Sometimes patterns can suddenly appear, defying logic. Of course, human error can often take command too, leading us to think we see patterns that don’t really exist. That can make life tricky for an investor, and that’s even before remembering the stock market is often a master of deception!
Right now, there’s a clear pattern: “big money” institutional investors love stocks. That may seem odd considering there was a bit of negative, fear-mongering news after the most recent consumer price index (CPI) report, which was largely positive.
Year-over-year inflation came in at 3.0% versus an expectation of 3.1%. Here is CPI data since January 2022, which holds some key information (see list below table):
- One year ago, inflation stood at 7.7%.
- Peak inflation was 9.2%.
- Nearly all (19 of 21) inflation categories are declining.
- Only medical commodities and shelter costs persist (though they’re dropping, see below chart)
- The Federal Reserve’s rather random 2% inflation target is now only 1% away.
In fact, for the first time since 2020, the all items inflation rate is lower than the federal funds rate. Even core inflation at 4.8% is less than the current target rate of 5.00-5.25%:
Lastly, and perhaps most importantly, since the CPI report, the 10-year Treasury has dropped from more than 4.0% to less than 3.8%:
As we know, the Fed doesn't like to fight market rates. So, while we will most likely get a July rate hike, we're not convinced it’s prudent to buy into the “Fed rate hike fear hype” continuing throughout the year.
If the Fed cools too much, it will do more damage than good. We certainly think, or maybe hope, the central bankers are aware of this (you’d think at least one of the 400 PhD's on the Fed staff would be).
Clear Market Patterns Too
The market seems to have understood this whole situation for a while (the same should be true of our readers). When we dig into the data, we can see continued healthy, bullish patterns. First and foremost from the most macro level, MAPsignals’ trusty Big Money Index (BMI), a 25-day moving average of “big money” professional investor buys and sells, is continuing to rise. As of this writing, it sits at 78.8%:
Remember, it's not as important when the BMI goes overbought because it doesn’t necessarily trigger a drop in prices since the BMI can stay overbought for a long time. It’s more important to pay attention to when the BMI recedes from overbought territory. That’s when price drops and consolidation can occur.
For now, let’s just enjoy the view!
Digging deeper, we can see more bullish patterns in “big money” stock buying and selling. Most importantly, notice how selling has continually dwindled, even evaporated:
There’s been a recent supercharge of exchange-traded fund (ETF) buying by “big money” as well (see below). That buying continues the trend of significant institutional support – remember, the trend is your friend.
The July 12, 2023, trading session saw 61 ETF buys by “big money” investors. That is an enormous number that stands out when looking at day-to-day ETF trading. Since 2010, we’ve had 27 previous instances to see more than 60 “big money” ETF buys (more on that in a bit).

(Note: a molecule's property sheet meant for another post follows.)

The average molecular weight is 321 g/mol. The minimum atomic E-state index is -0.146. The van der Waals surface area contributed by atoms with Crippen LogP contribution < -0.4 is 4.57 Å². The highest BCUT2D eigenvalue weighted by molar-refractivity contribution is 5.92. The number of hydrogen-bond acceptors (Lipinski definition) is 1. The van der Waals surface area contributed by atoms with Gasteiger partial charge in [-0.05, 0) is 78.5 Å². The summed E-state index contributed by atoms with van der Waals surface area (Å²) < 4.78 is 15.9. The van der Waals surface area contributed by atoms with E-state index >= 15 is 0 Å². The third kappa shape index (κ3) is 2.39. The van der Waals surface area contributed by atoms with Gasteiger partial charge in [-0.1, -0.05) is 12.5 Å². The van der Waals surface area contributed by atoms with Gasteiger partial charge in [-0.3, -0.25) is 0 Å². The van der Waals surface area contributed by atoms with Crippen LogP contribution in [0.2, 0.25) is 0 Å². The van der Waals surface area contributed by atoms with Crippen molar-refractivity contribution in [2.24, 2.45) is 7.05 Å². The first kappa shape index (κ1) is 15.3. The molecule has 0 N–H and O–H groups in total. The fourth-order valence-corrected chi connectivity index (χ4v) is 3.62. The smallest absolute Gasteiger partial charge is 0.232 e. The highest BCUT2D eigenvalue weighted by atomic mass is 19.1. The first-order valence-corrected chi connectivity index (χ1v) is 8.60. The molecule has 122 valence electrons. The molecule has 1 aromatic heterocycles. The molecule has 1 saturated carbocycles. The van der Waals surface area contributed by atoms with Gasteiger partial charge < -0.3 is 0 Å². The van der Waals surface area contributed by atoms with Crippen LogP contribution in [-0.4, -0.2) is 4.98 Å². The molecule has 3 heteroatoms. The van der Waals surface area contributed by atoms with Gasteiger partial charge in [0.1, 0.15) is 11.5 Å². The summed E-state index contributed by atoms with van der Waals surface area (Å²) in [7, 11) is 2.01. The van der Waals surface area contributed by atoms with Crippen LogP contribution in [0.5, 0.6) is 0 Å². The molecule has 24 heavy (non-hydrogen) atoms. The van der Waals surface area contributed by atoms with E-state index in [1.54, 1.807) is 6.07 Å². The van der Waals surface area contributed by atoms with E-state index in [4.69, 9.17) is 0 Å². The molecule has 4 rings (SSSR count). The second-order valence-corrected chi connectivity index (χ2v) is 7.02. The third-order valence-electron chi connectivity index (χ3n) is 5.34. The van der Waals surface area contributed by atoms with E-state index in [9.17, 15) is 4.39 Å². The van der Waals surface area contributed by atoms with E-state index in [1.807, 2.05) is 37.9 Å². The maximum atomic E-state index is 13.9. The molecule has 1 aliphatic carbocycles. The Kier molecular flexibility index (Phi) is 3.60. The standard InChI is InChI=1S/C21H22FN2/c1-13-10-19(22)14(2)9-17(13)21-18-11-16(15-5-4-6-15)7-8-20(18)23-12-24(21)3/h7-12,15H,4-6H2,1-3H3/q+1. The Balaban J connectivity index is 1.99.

In a bear market, that type of hyperbolic buying can be a massive warning system. But in today's environment, the many equity tailwinds, like the declining inflation mentioned earlier, support price appreciation.
So, when we see ETF buying like this, it’s helpful to search for historical clues to see if there’s any deeper meaning. Looking at the table below that our friends at MAPsignals so kindly put together, we can see some short-term consolidation after such big buys (only half of such instances produced positive market returns one month later; this also aligns with typical seasonal volatility).
But as more time passes from the big buying days, market returns turn positive. A year after outsized “big money” ETF buying, historically we've seen stocks up nearly 18% after a year and nearly 20% after two years:
When consolidation begins, you may hear the financial press talk about the recent past being a bear market rally. We don’t believe that because the data says otherwise. Plus, as we've spoken about in the last couple weeks, we're continuing to see heavy buying in small- and mid-cap stocks as the market continues to broaden:
Defensive sectors like communications and utilities remain at the bottom of the sector rankings. That supports the notion that “big money” wants growth in equity appreciation in this market, both in the near term and the long term.
To us the patterns are clear, even as many investors continue to bathe in the negative news. Let them. Buyers need sellers, and people ingesting near-constant fear are more likely to ditch stocks in search of safety.
Meanwhile, “big money” investors are piling into ETFs. In the near term this tends to precede a cooling in the market. That is when you want to be adding to your positions, seeking healthy stocks with strong balance sheets that are beating and raising guidance, which is timely as we are about to enter the heart of earnings season.
We'll continue to focus on existing data patterns not based on emotion or hype. And while we are prepared that the rest of the summer may bring some short-term volatility, it will be a welcome pullback for additional rebalancing and tactical positioning. At least that’s true for those of us focusing on the data.
Securities sold through CoreCap Investments, LLC. Advisory services offered by CoreCap Advisors, LLC. Cornerstone Financial and CoreCap are separate and unaffiliated entities.